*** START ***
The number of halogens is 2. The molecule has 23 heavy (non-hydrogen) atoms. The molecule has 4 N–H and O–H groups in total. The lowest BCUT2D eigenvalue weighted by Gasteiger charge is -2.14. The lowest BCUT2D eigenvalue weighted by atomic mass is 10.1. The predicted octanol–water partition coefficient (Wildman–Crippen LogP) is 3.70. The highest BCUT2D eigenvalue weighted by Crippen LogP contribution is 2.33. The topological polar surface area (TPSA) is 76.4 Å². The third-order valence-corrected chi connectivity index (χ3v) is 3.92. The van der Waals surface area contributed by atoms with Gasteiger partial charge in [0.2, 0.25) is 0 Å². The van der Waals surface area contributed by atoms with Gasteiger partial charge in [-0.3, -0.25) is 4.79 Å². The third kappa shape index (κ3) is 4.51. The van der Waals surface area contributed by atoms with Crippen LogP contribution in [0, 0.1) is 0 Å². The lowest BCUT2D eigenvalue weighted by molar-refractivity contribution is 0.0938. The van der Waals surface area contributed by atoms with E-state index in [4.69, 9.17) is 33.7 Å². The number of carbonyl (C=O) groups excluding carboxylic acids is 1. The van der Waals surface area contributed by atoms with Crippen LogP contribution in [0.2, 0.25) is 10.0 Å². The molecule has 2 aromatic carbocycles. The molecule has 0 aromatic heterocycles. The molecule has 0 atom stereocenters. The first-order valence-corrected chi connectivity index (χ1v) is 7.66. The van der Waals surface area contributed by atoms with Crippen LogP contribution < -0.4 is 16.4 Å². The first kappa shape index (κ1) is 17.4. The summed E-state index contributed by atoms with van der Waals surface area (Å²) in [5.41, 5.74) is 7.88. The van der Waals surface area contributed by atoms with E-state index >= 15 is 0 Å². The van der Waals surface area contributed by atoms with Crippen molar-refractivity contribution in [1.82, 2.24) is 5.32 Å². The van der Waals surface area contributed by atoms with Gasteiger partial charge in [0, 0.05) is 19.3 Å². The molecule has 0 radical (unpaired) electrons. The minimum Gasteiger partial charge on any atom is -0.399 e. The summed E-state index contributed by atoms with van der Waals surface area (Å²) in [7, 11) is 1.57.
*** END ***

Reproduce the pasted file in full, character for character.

The number of halogens is 2. The molecule has 23 heavy (non-hydrogen) atoms. The molecule has 4 N–H and O–H groups in total. The lowest BCUT2D eigenvalue weighted by Gasteiger charge is -2.14. The lowest BCUT2D eigenvalue weighted by atomic mass is 10.1. The predicted octanol–water partition coefficient (Wildman–Crippen LogP) is 3.70. The highest BCUT2D eigenvalue weighted by Crippen LogP contribution is 2.33. The topological polar surface area (TPSA) is 76.4 Å². The third-order valence-corrected chi connectivity index (χ3v) is 3.92. The van der Waals surface area contributed by atoms with Gasteiger partial charge in [0.2, 0.25) is 0 Å². The van der Waals surface area contributed by atoms with Gasteiger partial charge in [-0.3, -0.25) is 4.79 Å². The third kappa shape index (κ3) is 4.51. The van der Waals surface area contributed by atoms with Crippen LogP contribution in [0, 0.1) is 0 Å². The lowest BCUT2D eigenvalue weighted by molar-refractivity contribution is 0.0938. The van der Waals surface area contributed by atoms with E-state index in [4.69, 9.17) is 33.7 Å². The number of carbonyl (C=O) groups excluding carboxylic acids is 1. The van der Waals surface area contributed by atoms with Crippen LogP contribution in [0.2, 0.25) is 10.0 Å². The molecule has 2 aromatic carbocycles. The molecule has 0 aromatic heterocycles. The molecule has 0 atom stereocenters. The first-order valence-corrected chi connectivity index (χ1v) is 7.66. The van der Waals surface area contributed by atoms with Crippen LogP contribution < -0.4 is 16.4 Å². The first kappa shape index (κ1) is 17.4. The summed E-state index contributed by atoms with van der Waals surface area (Å²) in [5.41, 5.74) is 7.88. The van der Waals surface area contributed by atoms with E-state index >= 15 is 0 Å². The van der Waals surface area contributed by atoms with Crippen molar-refractivity contribution in [1.82, 2.24) is 5.32 Å². The van der Waals surface area contributed by atoms with Gasteiger partial charge in [0, 0.05) is 19.3 Å². The molecule has 0 radical (unpaired) electrons. The minimum Gasteiger partial charge on any atom is -0.399 e. The summed E-state index contributed by atoms with van der Waals surface area (Å²) in [7, 11) is 1.57.